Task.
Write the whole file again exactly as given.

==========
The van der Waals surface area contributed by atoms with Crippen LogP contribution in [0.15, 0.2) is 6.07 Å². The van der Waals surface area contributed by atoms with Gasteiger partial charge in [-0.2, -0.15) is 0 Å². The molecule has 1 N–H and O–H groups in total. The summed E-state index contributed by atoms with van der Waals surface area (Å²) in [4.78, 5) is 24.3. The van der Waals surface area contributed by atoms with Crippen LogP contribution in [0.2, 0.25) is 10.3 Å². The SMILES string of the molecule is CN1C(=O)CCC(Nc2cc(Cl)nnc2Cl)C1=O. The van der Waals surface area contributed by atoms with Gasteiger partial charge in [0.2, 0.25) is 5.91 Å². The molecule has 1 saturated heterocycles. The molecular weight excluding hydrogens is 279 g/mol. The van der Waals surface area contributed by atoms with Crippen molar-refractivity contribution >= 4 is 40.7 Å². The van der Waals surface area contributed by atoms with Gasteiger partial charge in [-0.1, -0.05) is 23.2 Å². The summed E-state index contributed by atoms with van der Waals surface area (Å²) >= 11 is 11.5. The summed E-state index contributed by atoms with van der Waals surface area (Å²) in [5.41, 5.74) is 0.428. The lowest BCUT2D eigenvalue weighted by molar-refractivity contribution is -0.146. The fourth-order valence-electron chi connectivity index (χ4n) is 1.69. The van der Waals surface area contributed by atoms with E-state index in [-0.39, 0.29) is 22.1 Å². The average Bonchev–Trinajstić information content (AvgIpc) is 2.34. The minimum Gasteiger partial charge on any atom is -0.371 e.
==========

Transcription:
The van der Waals surface area contributed by atoms with Crippen LogP contribution in [0.15, 0.2) is 6.07 Å². The van der Waals surface area contributed by atoms with Gasteiger partial charge in [-0.2, -0.15) is 0 Å². The molecule has 1 N–H and O–H groups in total. The summed E-state index contributed by atoms with van der Waals surface area (Å²) in [4.78, 5) is 24.3. The van der Waals surface area contributed by atoms with Crippen LogP contribution in [0.2, 0.25) is 10.3 Å². The SMILES string of the molecule is CN1C(=O)CCC(Nc2cc(Cl)nnc2Cl)C1=O. The van der Waals surface area contributed by atoms with Gasteiger partial charge in [0.2, 0.25) is 5.91 Å². The molecule has 1 saturated heterocycles. The molecular weight excluding hydrogens is 279 g/mol. The van der Waals surface area contributed by atoms with Crippen molar-refractivity contribution >= 4 is 40.7 Å². The van der Waals surface area contributed by atoms with Gasteiger partial charge in [-0.1, -0.05) is 23.2 Å². The summed E-state index contributed by atoms with van der Waals surface area (Å²) >= 11 is 11.5. The summed E-state index contributed by atoms with van der Waals surface area (Å²) in [5.41, 5.74) is 0.428. The lowest BCUT2D eigenvalue weighted by molar-refractivity contribution is -0.146. The fourth-order valence-electron chi connectivity index (χ4n) is 1.69. The van der Waals surface area contributed by atoms with E-state index in [-0.39, 0.29) is 22.1 Å². The average Bonchev–Trinajstić information content (AvgIpc) is 2.34. The minimum Gasteiger partial charge on any atom is -0.371 e.